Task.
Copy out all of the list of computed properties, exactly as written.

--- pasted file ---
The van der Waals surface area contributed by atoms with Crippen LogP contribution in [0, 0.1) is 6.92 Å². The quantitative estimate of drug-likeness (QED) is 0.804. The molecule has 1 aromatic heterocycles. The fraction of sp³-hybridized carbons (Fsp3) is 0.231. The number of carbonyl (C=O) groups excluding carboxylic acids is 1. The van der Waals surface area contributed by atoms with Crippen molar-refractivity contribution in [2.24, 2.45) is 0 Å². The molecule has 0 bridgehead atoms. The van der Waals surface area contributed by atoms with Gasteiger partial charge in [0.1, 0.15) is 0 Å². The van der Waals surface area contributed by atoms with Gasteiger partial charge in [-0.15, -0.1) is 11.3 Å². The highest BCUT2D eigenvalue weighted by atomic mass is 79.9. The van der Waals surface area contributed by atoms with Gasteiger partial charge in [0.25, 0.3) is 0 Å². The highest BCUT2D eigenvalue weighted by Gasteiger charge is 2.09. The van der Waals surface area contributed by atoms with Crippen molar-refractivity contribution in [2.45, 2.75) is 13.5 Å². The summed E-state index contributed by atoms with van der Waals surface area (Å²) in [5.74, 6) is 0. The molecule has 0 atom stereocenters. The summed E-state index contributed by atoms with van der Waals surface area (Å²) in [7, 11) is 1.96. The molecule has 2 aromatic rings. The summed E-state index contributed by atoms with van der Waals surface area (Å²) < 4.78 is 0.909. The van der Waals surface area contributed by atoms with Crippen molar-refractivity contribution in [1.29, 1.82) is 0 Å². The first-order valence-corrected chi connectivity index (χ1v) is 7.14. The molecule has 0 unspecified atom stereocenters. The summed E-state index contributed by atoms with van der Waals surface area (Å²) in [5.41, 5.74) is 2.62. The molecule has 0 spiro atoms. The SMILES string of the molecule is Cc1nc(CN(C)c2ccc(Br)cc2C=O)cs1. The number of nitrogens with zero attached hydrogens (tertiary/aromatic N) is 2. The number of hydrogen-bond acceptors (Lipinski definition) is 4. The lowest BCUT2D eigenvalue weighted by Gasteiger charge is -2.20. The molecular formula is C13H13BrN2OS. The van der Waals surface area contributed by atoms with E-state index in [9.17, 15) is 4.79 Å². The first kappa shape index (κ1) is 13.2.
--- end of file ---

The van der Waals surface area contributed by atoms with Crippen LogP contribution in [0, 0.1) is 6.92 Å². The quantitative estimate of drug-likeness (QED) is 0.804. The molecule has 1 aromatic heterocycles. The fraction of sp³-hybridized carbons (Fsp3) is 0.231. The number of carbonyl (C=O) groups excluding carboxylic acids is 1. The van der Waals surface area contributed by atoms with Crippen molar-refractivity contribution in [2.24, 2.45) is 0 Å². The molecule has 0 bridgehead atoms. The van der Waals surface area contributed by atoms with Gasteiger partial charge in [0.1, 0.15) is 0 Å². The van der Waals surface area contributed by atoms with Gasteiger partial charge in [-0.15, -0.1) is 11.3 Å². The highest BCUT2D eigenvalue weighted by atomic mass is 79.9. The van der Waals surface area contributed by atoms with Gasteiger partial charge in [0.25, 0.3) is 0 Å². The highest BCUT2D eigenvalue weighted by Gasteiger charge is 2.09. The van der Waals surface area contributed by atoms with Crippen molar-refractivity contribution in [2.45, 2.75) is 13.5 Å². The summed E-state index contributed by atoms with van der Waals surface area (Å²) in [5.74, 6) is 0. The molecule has 0 atom stereocenters. The summed E-state index contributed by atoms with van der Waals surface area (Å²) in [7, 11) is 1.96. The molecule has 2 aromatic rings. The summed E-state index contributed by atoms with van der Waals surface area (Å²) < 4.78 is 0.909. The van der Waals surface area contributed by atoms with Crippen molar-refractivity contribution in [1.29, 1.82) is 0 Å². The first-order valence-corrected chi connectivity index (χ1v) is 7.14. The molecule has 0 unspecified atom stereocenters. The summed E-state index contributed by atoms with van der Waals surface area (Å²) in [5.41, 5.74) is 2.62. The molecule has 0 spiro atoms. The SMILES string of the molecule is Cc1nc(CN(C)c2ccc(Br)cc2C=O)cs1. The number of nitrogens with zero attached hydrogens (tertiary/aromatic N) is 2. The number of hydrogen-bond acceptors (Lipinski definition) is 4. The lowest BCUT2D eigenvalue weighted by Gasteiger charge is -2.20. The molecular formula is C13H13BrN2OS. The van der Waals surface area contributed by atoms with E-state index in [9.17, 15) is 4.79 Å². The first kappa shape index (κ1) is 13.2.